How did bacterial glycogen branching enzymes evolve?

structure of glycogen

Glycogen is a sugar which plays important roles in carbon and energy storage in bacteria. Glycogen with a highly branched, compact structure offers a more durable energy source – a characteristic linked with bacterial environmental durability, such as the ability to survive in deep sea vents. Dr Liang Wang at the Institut Pasteur of Shanghai and Ms Qing-Hua Liu at […]

Read More…

Progesterone signalling is involved in marsupial pregnancy

marsupial embryo

Marsupials have a notoriously short pregnancy, and, for many years, researchers believed that progesterone played no part in this process. However, Professor Yolanda Cruz from Oberlin College, Ohio, USA, has studied pregnancy in the lab opossum (Monodelphis domestica) most of her career and believes this is not the case. The researcher unveiled a critical period between day 5 and day […]

Read More…

Genuinely theoretical: The case for Philosophical Biology

Dr Ehsani belives a theoretical foundation for cell biology may translate into tangible advances in treating various conditions.

Though his background is in biomedicine, Dr Sepehr Ehsani is currently completing his PhD in philosophy at University College London. In his time working in the lab, Dr Ehsani became more aware of the often-neglected importance of theory. What is sometimes called theoretical biology is not usually ‘theory’ for the most part, in the sense that it is not truly […]

Read More…

Stress, our hated guard: Or how theoretical physics could explain the phenomenon of life

In his new book – Generalized Lagrangian Approach and Behavior of Living Systems – Professor Uziel Sandler, from the Lev Academic Centre (JCT), explains how a specific generalisation of a Lagrangian function can help theoretical physics to describe the phenomenon of life. He demonstrates how the generalised Lagrangians allow Lagrangian dynamics to be used to describe the behaviour of living […]

Read More…

An introduction to the information dimension

Boyd’s theory on emergent information present a new angle on one of the most pressing questions facing AI.

The difficulty of defining the true nature of information has sparked a rich, seemingly unending variety of questions over the past centuries; from the nature of the human soul to whether artificial intelligence can gain consciousness. Now Daniel Boyd, an independent researcher in the Netherlands, believes that these problems could be solved if we view information as a substance residing […]

Read More…

Flowering phenology of spring ephemerals in the Appalachians

Research-Outreach-Jim-Anderson

The historical records of when plant species burst into flower can highlight changes in seasonal events (phenology) that may mirror ecosystem responses to climate change. A team of four researchers, Jim Anderson (Professor of Forestry and Natural Resources at West Virginia University), Lori Petrauski (Field Ecologist for the National Ecological Observatory Network), Sheldon Owen (Extension Wildlife Specialist for the West […]

Read More…

Explaining how the mind works: A new theory

How and why do humans think and act in the ways that we do? To answer this question, Dr Paul Badcock and his colleagues have recently proposed a theory of the human brain that combines evidence from evolutionary and developmental psychology, neuroscience, and biology. This theory posits that the human brain is a complex adaptive system, composed of relatively specialised […]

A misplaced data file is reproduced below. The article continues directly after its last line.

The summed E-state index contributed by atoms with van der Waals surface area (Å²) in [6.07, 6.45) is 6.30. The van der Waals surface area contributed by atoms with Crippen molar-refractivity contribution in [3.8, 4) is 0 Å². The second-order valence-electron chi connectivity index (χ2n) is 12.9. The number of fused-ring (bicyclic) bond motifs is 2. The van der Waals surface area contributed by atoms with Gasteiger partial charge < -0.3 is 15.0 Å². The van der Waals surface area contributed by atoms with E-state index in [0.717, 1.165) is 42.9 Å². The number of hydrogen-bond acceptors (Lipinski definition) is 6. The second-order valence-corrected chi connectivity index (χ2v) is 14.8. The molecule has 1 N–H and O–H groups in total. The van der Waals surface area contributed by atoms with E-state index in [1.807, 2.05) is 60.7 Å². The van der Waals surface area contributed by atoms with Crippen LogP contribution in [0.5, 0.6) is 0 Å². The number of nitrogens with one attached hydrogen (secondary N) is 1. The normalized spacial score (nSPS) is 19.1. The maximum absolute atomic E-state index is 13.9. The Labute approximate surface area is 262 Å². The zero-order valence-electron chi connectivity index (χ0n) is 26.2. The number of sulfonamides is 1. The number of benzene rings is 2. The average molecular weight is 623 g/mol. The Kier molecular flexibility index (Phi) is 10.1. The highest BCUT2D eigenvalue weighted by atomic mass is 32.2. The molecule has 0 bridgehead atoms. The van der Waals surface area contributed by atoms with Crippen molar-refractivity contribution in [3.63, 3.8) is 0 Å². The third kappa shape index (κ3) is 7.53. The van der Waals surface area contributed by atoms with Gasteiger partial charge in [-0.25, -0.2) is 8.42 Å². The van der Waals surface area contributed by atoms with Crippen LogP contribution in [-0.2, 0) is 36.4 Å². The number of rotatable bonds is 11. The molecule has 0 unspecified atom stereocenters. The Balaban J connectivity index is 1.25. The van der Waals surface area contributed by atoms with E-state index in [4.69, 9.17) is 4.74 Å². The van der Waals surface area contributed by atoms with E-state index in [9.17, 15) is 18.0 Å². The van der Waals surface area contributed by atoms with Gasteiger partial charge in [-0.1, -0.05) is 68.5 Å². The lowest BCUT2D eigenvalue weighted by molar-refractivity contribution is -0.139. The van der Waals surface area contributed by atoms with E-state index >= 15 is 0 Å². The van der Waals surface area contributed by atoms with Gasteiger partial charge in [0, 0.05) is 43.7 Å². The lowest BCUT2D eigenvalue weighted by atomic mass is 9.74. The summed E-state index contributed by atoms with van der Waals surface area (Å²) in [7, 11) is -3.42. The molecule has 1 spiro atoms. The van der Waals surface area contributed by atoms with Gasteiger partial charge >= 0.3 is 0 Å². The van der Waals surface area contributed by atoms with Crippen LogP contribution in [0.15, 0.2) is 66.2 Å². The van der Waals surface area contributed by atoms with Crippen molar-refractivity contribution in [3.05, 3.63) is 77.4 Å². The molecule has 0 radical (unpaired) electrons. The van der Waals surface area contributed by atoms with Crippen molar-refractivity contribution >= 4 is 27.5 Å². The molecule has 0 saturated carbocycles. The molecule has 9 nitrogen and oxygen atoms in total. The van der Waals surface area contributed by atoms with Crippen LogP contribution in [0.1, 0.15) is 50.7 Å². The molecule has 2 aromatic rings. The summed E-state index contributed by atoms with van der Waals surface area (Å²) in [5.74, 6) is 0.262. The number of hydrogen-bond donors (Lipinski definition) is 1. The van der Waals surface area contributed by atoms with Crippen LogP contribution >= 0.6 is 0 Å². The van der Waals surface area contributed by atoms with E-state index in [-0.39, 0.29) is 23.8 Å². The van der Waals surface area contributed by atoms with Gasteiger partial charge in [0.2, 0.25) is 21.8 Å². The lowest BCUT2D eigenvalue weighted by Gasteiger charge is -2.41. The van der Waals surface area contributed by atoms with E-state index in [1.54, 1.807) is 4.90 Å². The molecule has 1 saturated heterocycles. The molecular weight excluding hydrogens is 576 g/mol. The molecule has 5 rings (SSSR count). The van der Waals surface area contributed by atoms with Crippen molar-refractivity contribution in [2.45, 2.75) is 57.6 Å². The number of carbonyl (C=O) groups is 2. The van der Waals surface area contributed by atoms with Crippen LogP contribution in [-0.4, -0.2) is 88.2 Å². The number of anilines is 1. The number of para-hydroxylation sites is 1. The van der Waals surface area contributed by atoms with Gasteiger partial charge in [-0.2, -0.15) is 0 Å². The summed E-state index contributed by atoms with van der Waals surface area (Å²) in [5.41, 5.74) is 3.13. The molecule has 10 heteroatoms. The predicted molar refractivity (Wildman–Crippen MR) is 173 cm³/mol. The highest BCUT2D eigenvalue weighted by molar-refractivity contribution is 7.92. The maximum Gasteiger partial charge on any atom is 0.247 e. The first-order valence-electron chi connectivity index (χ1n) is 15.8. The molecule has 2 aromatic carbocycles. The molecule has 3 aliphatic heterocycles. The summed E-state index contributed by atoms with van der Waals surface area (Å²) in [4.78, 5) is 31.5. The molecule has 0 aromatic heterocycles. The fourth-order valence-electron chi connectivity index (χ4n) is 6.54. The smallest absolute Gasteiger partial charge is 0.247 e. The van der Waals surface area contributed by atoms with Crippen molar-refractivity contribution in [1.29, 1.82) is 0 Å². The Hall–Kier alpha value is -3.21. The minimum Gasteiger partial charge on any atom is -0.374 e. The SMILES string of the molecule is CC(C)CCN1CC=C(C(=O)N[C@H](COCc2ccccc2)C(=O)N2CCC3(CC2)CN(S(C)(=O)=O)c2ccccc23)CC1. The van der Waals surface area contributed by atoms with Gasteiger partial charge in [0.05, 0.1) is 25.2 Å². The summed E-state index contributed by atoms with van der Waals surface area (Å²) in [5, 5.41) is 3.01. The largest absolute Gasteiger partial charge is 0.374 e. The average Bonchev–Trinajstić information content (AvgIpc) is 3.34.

Read More…

Advances in CNS drug development

Advances in CNS drug development

The global prevalence of diseases affecting the central nervous system (CNS) demands the development of efficacious therapies for these unmet needs. However, drug development for CNS diseases is complicated by a limited ability to measure whether a drug candidate is accessing and affecting the human brain, particularly in early-stage human trials. Research by Dr Eugenii (Ilan) Rabiner and his colleagues: Dr […]

Read More…

Fruit flies help shed light on drug discovery for ALS

Fruit flies help shed light on drug discovery for ALS

Amyotrophic lateral sclerosis (ALS) is a devastating and incurable neurodegenerative disease that affects people in adulthood. It leads to the death of neurons involved in muscle control, eventually affecting almost all facets of the body, including walking, swallowing and breathing. Drs Nancy Bonini and Leeanne McGurk at the University of Pennsylvania are using fruit flies, mammalian cellular systems like neurons, […]

Read More…

In-situ monitoring of microbial circuitry

In-situ monitoring of microbial circuitry

Microbial metabolisms are valuable tools in industrial biotechnology. The ability to monitor and measure the productivity of microbes is essential, but many standard techniques are limited by issues of labour- and time-intensity. With funding from the Department of Energy’s Bioenergy Technologies Office, Office of Science, and Environmental Management Program as well as the Department of Defense’s Defense Threat Reduction agency. Dr Charles (Chuck) […]

Read More…

Thank you for expressing interest in joining our mailing list and community. Below you can select how you’d like us to interact with you and we’ll keep you updated with our latest content.

You can change your preferences or unsubscribe by clicking the unsubscribe link in the footer of any email you receive from us, or by contacting us at audience@researchoutreach.org at any time and if you have any questions about how we handle your data, please review our privacy agreement.

Would you like to learn more about our services?

We use MailChimp as our marketing automation platform. By clicking below to submit this form, you acknowledge that the information you provide will be transferred to MailChimp for processing in accordance with their Privacy Policy and Terms.

Subscribe to our FREE PUBLICATION